My hubby was nice enough to cut it with one of his saws (probably because it sat on our porch for so long since I hadn't gotten around to cutting it myself) and brought me in a stack of 22 wood rounds. Now, I did mess up on one thing, in that I left them stacked in the house for several days, not thinking that maybe they were damp and might need to dry out. It was several days before I realized this and I think they started to get spotty, but I decided to use them anyways. It took several days for them to dry out once I had laid them out over my heating vents.

I decided it would be kind of neat to stencil them as well as stain them. We had stencils, we had paints, we had brushes, so all I needed to buy was a small can of clear varnish, which cost about $7.00 and sandpaper, which was another $7.00 but will last awhile. Not too shabby. We might have actually had sandpaper at home and some varnish, I just couldn't remember so I just bought some. 

Once I felt like they had dried out, I sanded them a bit with a coarse paper, then again with a fine grit paper. DO NOT sand the sides. Mine had moss on them and I left it there for character. 
The stencils I had were self sticking ones which was great since this kept the stencil from moving. 
  • Place stencil in center of wood being sure it is well adhered.

  • Using either a sponge brush or a regular artists paint brush lightly brush on your paint. 
  • Allow to set for a few minutes before removing stencil. I may not have let mine sit long enough because my edges of the words weren't very "sharp".

  • Once the stencils were done and dried, I applied the varnish.
  • Using a sponge brush or a regular paint brush, apply one coat at a time, letting it dry completely in between. I let them dry a day in between each one.
  • Mine took 3-4 coats of varnish.  


  • I wish the rings would have stood out more like the ones in the website picture. 
  • I would have let the stencils sit a bit longer before removing them in hopes that the lines would have been cleaner.

I'll keep some for us and give some as gifts to others. What a fun way to recycle especially from nature. To me, homemade gifts are some of the best I can receive, and if they're made using items from around the home or found at garage sales, even better. 

With Joy UNquenchable,

Thursday, December 4, 2014

Italian Wedding Soup and Keeping Up Traditions

I love traditions, but I also realize that not all traditions  need to be nor can realistically be carried on. We get older, get married, and more traditions are introduced in to our lives, we have children and want to create our own traditions. It's not possible to keep every tradition going. That's when it becomes important to pick and choose which ones will work for your family and which ones had the most meaning to you personally. Sometimes we do things because "well, we've always done this in our family". But if we're honest with ourselves, we don't enjoy it. Why stress yourself or others out by carrying on something for the sake of tradition when it means nothing but irritation to you.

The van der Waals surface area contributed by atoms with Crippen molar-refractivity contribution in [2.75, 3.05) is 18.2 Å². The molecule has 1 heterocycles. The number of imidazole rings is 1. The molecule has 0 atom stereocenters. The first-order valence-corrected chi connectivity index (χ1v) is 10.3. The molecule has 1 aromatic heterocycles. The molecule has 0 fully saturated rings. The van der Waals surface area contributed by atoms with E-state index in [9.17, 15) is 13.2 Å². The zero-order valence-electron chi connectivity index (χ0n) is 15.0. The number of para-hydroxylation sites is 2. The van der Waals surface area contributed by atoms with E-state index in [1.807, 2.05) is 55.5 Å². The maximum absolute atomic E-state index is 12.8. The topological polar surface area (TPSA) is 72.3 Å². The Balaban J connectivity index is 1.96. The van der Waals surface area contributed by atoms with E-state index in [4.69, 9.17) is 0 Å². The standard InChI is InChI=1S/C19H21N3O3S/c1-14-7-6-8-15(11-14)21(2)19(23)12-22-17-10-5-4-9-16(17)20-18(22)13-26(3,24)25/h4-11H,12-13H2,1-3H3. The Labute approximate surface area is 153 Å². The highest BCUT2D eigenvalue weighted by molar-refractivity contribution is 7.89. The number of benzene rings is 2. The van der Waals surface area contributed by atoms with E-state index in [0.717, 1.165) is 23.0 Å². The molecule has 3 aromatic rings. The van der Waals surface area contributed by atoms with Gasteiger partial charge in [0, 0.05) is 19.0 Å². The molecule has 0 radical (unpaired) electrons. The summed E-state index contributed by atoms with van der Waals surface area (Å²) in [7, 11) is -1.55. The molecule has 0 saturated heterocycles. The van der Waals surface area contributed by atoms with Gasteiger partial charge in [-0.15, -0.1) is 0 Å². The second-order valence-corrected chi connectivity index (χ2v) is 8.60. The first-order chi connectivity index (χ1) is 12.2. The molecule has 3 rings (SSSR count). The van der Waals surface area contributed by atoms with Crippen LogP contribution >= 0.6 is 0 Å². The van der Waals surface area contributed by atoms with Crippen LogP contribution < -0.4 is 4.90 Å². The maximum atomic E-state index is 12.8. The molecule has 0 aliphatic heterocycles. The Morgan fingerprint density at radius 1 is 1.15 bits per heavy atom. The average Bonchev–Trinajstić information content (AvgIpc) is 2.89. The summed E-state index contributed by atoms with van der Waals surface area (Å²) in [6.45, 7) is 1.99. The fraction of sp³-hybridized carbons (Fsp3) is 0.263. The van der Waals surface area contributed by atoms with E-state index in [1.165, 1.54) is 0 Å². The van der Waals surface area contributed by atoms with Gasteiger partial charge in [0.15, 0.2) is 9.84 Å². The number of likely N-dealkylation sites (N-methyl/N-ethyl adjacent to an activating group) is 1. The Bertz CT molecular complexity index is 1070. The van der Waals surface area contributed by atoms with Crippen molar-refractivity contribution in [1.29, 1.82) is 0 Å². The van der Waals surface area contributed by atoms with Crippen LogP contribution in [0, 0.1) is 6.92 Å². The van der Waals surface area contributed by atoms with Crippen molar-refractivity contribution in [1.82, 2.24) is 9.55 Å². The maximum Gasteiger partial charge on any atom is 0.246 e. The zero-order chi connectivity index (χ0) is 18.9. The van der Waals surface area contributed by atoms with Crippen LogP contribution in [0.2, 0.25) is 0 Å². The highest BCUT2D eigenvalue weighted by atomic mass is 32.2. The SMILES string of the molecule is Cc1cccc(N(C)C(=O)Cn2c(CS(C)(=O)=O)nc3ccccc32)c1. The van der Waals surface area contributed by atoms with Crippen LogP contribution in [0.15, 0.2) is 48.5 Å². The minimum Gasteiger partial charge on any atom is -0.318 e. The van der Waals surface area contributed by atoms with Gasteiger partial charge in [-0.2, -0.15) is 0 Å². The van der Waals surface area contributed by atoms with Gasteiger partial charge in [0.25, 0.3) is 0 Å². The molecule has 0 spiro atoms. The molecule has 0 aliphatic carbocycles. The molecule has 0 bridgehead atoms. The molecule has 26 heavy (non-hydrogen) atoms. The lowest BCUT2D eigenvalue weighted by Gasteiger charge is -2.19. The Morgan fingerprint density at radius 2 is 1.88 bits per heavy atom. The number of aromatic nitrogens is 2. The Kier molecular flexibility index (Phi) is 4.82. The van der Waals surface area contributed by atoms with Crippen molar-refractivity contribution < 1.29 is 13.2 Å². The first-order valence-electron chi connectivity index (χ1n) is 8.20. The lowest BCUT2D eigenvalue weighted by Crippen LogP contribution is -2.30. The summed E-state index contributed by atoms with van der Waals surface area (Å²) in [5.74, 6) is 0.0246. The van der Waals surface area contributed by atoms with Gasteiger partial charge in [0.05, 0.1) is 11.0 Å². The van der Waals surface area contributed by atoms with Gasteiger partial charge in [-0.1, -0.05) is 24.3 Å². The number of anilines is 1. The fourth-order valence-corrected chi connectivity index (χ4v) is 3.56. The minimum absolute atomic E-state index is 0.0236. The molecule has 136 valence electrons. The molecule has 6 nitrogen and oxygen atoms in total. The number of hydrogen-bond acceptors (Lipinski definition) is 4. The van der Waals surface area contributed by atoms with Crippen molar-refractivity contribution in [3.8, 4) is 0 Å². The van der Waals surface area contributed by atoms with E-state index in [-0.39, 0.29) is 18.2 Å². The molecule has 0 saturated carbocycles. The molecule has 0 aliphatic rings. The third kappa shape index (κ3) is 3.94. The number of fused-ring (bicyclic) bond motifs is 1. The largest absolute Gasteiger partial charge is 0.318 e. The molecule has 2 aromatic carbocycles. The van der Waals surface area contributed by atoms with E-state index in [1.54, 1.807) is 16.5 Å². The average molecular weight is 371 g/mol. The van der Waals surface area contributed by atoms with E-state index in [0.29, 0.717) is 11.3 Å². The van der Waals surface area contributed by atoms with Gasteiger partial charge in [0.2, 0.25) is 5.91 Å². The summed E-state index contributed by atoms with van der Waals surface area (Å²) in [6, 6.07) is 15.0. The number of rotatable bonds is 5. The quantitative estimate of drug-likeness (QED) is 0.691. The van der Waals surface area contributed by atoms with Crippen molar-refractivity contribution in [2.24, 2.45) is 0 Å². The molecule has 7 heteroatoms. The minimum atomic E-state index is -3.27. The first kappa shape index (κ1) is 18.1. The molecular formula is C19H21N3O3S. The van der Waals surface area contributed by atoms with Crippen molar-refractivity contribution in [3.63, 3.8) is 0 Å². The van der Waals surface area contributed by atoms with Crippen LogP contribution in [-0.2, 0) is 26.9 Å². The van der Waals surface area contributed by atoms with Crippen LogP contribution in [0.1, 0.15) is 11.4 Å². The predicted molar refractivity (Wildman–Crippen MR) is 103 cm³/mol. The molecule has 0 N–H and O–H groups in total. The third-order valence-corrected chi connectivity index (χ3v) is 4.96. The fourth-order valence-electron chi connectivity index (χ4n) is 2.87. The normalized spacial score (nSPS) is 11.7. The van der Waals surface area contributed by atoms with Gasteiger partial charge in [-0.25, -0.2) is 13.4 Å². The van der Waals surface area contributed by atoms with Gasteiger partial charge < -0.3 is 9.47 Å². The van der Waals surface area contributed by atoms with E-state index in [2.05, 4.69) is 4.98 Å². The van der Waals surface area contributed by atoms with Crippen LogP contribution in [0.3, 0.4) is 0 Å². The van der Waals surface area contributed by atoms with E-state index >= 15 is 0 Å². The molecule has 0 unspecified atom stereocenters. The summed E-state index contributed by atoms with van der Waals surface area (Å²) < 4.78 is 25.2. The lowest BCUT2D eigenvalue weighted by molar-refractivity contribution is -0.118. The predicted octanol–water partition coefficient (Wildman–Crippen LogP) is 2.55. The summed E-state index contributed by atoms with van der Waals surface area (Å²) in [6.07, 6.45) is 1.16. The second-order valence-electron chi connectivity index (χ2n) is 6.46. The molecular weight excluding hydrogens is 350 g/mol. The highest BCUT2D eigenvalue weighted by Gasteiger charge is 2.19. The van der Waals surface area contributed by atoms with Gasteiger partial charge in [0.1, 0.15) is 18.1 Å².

As the holidays approach, take time to re-think the things you do for the sake of tradition. Be willing to adjust your expectations so that it is a time of peace and not chaos, hustling to get everything in and do everything on the list in a certain amount of time. Keep the things that mean the most, get rid of the things that don't. Do something new and different. 

This year I'm in to "simple". Life has been a bit "un-normal" lately and adjusting to a "new normal" has been tricky. I decided that I needed to simplify things. I simplified decorations, got a smaller tree (less money and less decorations). I let go of expectations and just decided to go with the flow. I didn't even put out any fall decor. 

Growing up our family was full of traditions. My moms side of the family is Italian, my dads side Slavic and for awhile growing up in Ohio (we moved to the Northwest when I was in 4th grade), family was all around and traditions abounded (moreso on my moms side than my dads simply because the relationships were closer on that side of the family). When we moved to the Washington we brought some of those traditions with us and others we left behind. Some we tweaked to fit our family's needs. When we lived in Ohio we would visit grandparents on Christmas Eve (on my moms side of the family that meant EVERYONE visited grandparents and the house was full to capacity and included some relative dressed up like Santa). Once we moved to Washington we made a tradition of opening one present on Christmas Eve, often a gift that one of the grandparents had sent in the mail. My mom used to make Oyster Stew every Christmas Eve, but when I got married, my hubby didn't care for it, so I switched it up to making Clam Chowder. My sister and I, up until I was married and moved out used to sleep in each other's room on Christmas Eve and were not allowed to come out until my dad had his coffee and his cigarette.